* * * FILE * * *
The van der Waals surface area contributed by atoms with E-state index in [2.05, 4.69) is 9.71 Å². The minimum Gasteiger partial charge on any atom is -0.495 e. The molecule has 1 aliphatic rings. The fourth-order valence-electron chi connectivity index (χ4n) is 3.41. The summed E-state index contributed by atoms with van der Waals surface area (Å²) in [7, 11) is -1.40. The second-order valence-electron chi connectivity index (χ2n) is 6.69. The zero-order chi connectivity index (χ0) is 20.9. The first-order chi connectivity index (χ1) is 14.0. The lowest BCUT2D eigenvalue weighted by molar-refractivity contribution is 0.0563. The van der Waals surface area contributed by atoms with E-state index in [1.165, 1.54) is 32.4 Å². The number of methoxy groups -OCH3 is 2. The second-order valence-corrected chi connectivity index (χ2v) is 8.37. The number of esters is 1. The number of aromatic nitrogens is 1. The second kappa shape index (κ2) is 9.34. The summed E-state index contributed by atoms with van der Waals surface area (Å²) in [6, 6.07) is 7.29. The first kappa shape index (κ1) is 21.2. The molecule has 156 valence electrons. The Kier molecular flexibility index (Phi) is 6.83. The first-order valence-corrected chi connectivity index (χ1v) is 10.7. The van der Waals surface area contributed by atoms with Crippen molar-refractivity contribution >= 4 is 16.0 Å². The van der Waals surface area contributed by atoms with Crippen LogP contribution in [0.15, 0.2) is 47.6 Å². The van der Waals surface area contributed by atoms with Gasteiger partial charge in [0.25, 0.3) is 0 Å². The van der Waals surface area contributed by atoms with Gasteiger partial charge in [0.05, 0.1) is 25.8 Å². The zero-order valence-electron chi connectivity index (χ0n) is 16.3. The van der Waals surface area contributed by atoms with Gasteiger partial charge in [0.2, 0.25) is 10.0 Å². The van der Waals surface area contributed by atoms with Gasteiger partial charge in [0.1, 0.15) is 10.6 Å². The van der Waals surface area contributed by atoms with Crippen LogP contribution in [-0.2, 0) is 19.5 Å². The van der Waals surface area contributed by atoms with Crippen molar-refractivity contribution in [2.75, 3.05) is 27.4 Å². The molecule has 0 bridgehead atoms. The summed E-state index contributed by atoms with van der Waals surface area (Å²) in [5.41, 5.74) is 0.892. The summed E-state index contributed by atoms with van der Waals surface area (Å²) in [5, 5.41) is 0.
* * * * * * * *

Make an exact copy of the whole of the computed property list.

The van der Waals surface area contributed by atoms with E-state index in [2.05, 4.69) is 9.71 Å². The minimum Gasteiger partial charge on any atom is -0.495 e. The molecule has 1 aliphatic rings. The fourth-order valence-electron chi connectivity index (χ4n) is 3.41. The summed E-state index contributed by atoms with van der Waals surface area (Å²) in [7, 11) is -1.40. The second-order valence-electron chi connectivity index (χ2n) is 6.69. The zero-order chi connectivity index (χ0) is 20.9. The first-order chi connectivity index (χ1) is 14.0. The lowest BCUT2D eigenvalue weighted by molar-refractivity contribution is 0.0563. The van der Waals surface area contributed by atoms with E-state index in [1.165, 1.54) is 32.4 Å². The number of methoxy groups -OCH3 is 2. The second-order valence-corrected chi connectivity index (χ2v) is 8.37. The number of esters is 1. The number of aromatic nitrogens is 1. The second kappa shape index (κ2) is 9.34. The summed E-state index contributed by atoms with van der Waals surface area (Å²) in [6, 6.07) is 7.29. The first kappa shape index (κ1) is 21.2. The molecule has 156 valence electrons. The Kier molecular flexibility index (Phi) is 6.83. The first-order valence-corrected chi connectivity index (χ1v) is 10.7. The van der Waals surface area contributed by atoms with Crippen molar-refractivity contribution >= 4 is 16.0 Å². The van der Waals surface area contributed by atoms with Crippen LogP contribution in [0.15, 0.2) is 47.6 Å². The van der Waals surface area contributed by atoms with Gasteiger partial charge in [0.25, 0.3) is 0 Å². The van der Waals surface area contributed by atoms with Gasteiger partial charge in [0.05, 0.1) is 25.8 Å². The zero-order valence-electron chi connectivity index (χ0n) is 16.3. The van der Waals surface area contributed by atoms with Gasteiger partial charge in [0.2, 0.25) is 10.0 Å². The van der Waals surface area contributed by atoms with Gasteiger partial charge in [0.1, 0.15) is 10.6 Å². The van der Waals surface area contributed by atoms with Crippen LogP contribution in [-0.2, 0) is 19.5 Å². The van der Waals surface area contributed by atoms with Crippen molar-refractivity contribution in [2.75, 3.05) is 27.4 Å². The molecule has 0 bridgehead atoms. The summed E-state index contributed by atoms with van der Waals surface area (Å²) in [5.41, 5.74) is 0.892. The summed E-state index contributed by atoms with van der Waals surface area (Å²) in [5, 5.41) is 0.